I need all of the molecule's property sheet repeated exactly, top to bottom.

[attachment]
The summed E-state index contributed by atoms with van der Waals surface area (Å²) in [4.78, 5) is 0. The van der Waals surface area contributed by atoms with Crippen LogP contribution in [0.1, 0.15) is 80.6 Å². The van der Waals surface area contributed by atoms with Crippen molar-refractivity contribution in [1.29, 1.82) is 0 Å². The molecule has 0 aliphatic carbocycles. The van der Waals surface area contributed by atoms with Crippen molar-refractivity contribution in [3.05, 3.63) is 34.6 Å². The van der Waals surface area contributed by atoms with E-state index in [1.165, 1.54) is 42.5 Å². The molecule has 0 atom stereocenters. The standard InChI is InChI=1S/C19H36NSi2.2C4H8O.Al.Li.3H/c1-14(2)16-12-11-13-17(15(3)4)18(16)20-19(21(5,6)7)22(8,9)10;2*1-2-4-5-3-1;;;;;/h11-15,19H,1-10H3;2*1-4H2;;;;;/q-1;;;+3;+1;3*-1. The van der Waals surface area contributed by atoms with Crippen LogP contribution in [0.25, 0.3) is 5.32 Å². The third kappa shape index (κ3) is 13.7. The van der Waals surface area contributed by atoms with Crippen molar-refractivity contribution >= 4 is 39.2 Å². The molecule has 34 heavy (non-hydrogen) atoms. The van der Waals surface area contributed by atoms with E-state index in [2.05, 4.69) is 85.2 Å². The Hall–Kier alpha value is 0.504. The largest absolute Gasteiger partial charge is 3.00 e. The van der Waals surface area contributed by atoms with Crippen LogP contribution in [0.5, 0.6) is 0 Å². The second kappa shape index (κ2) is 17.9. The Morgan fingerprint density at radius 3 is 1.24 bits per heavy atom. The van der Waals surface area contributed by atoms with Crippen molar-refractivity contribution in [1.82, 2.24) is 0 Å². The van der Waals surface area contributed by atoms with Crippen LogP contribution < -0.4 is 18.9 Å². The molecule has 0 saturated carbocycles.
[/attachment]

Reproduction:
The summed E-state index contributed by atoms with van der Waals surface area (Å²) in [4.78, 5) is 0. The van der Waals surface area contributed by atoms with Crippen LogP contribution in [0.1, 0.15) is 80.6 Å². The van der Waals surface area contributed by atoms with Crippen molar-refractivity contribution in [1.29, 1.82) is 0 Å². The molecule has 0 aliphatic carbocycles. The van der Waals surface area contributed by atoms with Crippen molar-refractivity contribution in [3.05, 3.63) is 34.6 Å². The van der Waals surface area contributed by atoms with E-state index in [1.165, 1.54) is 42.5 Å². The molecule has 0 atom stereocenters. The standard InChI is InChI=1S/C19H36NSi2.2C4H8O.Al.Li.3H/c1-14(2)16-12-11-13-17(15(3)4)18(16)20-19(21(5,6)7)22(8,9)10;2*1-2-4-5-3-1;;;;;/h11-15,19H,1-10H3;2*1-4H2;;;;;/q-1;;;+3;+1;3*-1. The van der Waals surface area contributed by atoms with Crippen LogP contribution in [0.25, 0.3) is 5.32 Å². The third kappa shape index (κ3) is 13.7. The van der Waals surface area contributed by atoms with Crippen molar-refractivity contribution >= 4 is 39.2 Å². The molecule has 34 heavy (non-hydrogen) atoms. The van der Waals surface area contributed by atoms with E-state index in [2.05, 4.69) is 85.2 Å². The Hall–Kier alpha value is 0.504. The largest absolute Gasteiger partial charge is 3.00 e. The van der Waals surface area contributed by atoms with Crippen LogP contribution in [0.5, 0.6) is 0 Å². The second kappa shape index (κ2) is 17.9. The Morgan fingerprint density at radius 3 is 1.24 bits per heavy atom. The van der Waals surface area contributed by atoms with Crippen molar-refractivity contribution in [1.82, 2.24) is 0 Å². The van der Waals surface area contributed by atoms with Crippen LogP contribution < -0.4 is 18.9 Å². The molecule has 0 saturated carbocycles.